Salvia officinalis and Salvia divinorum are both members of the mint family of plants, but their differences are many. Salvia officinalis is the sage with gray-green leaves that is a common culinary seasoning. Salvia divinorum, native to the northern Sierra Mazateca Mountains in Mexico, has hallucinogenic properties when ingested or smoked.
Saliva Officinalis Description
S. officinalis, garden sage, originates from the Mediterranean region. It is a short-lived, semi-woody shrub with wooly, thick, gray-green or multi-colored oval leaves that are intensely aromatic. The leaves, about 3 inches long, have a slightly bitter fragrance suggesting lemon or rosemary. They have a “pebbly” surface and are arranged in opposing pairs on a square stem; they have conspicuous veins on the underside.
S. Officinalis Uses
S. officinalis is an important herb in western cooking. It is used to flavor egg dishes, salads, meats, soups, stews and vegetables as well as to flavor teas and vinegars. It is also as an ingredient in cosmetics, perfumes and soaps. Advocates of alternative medicine assert that extracts of sage are useful in gargles to treat sore throat and in tonics that act as a digestive stimulant; sage extracts are also thought to help digest fatty meats, lower blood sugar in diabetics and treat muscle spasms. These and other medicinal properties of S. officinalis are based on anecdotal evidence and have not been proven by clinical trials.
Saliva Divinorum Description
S. divinorum is a semi-tropical perennial shrub with oval, serrated leaves that grow up to 9 inches long. They have a weak minty aroma. The plant has a distinctive stem that is hollow and square. The plant can grow several yards high. The flowers are white with a purple calyx, that part of the flower which holds the sepals. S. divinorum contains an active hallucinogen, salvinorin. In 2002, researchers discovered that S. divinorum acts on that part of the brain known as the kappa opiate receptor that regulates much of human perception.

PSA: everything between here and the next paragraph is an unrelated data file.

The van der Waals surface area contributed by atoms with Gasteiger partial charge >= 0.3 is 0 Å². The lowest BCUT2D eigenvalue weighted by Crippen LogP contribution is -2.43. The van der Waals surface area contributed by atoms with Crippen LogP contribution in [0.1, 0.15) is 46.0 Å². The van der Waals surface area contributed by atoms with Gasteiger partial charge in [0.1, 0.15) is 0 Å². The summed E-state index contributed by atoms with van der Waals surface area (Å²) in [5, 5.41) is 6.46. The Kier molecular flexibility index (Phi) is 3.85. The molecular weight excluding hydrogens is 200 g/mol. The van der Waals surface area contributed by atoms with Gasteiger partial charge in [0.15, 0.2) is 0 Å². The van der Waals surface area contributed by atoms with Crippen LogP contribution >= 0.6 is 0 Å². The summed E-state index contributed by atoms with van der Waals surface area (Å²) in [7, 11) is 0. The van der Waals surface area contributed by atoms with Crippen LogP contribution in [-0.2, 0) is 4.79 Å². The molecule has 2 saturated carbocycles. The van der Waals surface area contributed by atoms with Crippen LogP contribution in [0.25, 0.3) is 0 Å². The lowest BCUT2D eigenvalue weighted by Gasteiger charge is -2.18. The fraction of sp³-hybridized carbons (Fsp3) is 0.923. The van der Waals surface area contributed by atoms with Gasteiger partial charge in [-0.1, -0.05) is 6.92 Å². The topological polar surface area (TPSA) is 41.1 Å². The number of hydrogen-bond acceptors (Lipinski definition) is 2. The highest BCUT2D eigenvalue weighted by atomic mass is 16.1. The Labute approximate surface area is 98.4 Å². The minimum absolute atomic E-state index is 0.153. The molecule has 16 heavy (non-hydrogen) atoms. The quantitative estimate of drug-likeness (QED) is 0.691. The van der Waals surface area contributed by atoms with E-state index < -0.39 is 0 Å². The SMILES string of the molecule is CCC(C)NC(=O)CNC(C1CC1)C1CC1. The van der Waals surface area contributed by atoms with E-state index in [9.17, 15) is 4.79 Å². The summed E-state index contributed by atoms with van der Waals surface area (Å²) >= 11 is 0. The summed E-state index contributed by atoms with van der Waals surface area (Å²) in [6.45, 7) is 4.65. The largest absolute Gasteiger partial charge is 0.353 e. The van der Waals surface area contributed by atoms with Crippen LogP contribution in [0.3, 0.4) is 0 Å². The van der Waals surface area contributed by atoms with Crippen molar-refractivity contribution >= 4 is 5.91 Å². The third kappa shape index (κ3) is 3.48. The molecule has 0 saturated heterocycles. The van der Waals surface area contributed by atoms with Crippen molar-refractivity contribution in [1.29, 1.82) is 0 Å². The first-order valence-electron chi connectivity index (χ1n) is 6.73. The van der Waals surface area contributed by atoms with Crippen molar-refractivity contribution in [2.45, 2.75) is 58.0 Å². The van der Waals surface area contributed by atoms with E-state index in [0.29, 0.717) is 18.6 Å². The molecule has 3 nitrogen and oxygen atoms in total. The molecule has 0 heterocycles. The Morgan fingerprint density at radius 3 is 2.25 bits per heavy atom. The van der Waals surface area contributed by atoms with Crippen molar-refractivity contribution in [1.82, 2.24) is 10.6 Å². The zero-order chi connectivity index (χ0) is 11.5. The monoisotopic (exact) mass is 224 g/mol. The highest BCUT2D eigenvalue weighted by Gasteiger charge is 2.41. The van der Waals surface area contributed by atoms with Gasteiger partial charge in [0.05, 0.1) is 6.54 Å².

S. Divinorum Uses
Dried S. divinorum leaves can be smoked in a pipe or as a cigarette for mild euphoric effects lasting up to 15 minutes. When the leaves are chewed, the salvinorin enters the mucus of the mouth, producing visual hallucinations. Its leaves are sometimes crushed and mixed with drinks. Extracts of salvinorin are vaporized and inhaled.
Dr. Jay L. Hoecker of the Mayo Clinic says S. divinorum isn’t believed to be addictive but is not been adequately studied in clinical trials. Researchers know little about the long-term effects and risks of using the herb as an hallucinogen. Salvia divinorum is treated as a controlled substance in Delaware, Florida, Illinois, Kansas, Kentucky, Mississippi, Missouri, North Dakota, Ohio, Oklahoma, South Dakota and Virginia. It is illegal if it is intended for human consumption in Louisiana and Tennessee. It is illegal in Australia, Denmark, Belgium, Italy, Germany, Japan, Poland, South Korea, Latvia and Lithuania. A doctor's prescription is needed to import it into Estonia, Finland, Iceland and Norway. Its sale, but not possession, is illegal in Spain.
- Garden Plants That Animals Will Not Eat
- Sweet Annie Herb Uses
- Are Passion Vine Leaves Poisonous?
- Sage Plant History
- Does Cinnamon Kill Candida?
- What Is the Plant Yarrow?
- List of Deer Resistant Perennials
- What Chemicals Kill Brown Recluse Spiders?
- Winter Flowers in India
- Peppermint Plant Uses
- Pyrethrum Daisy as a Pesticide
- Uses for Bee Balm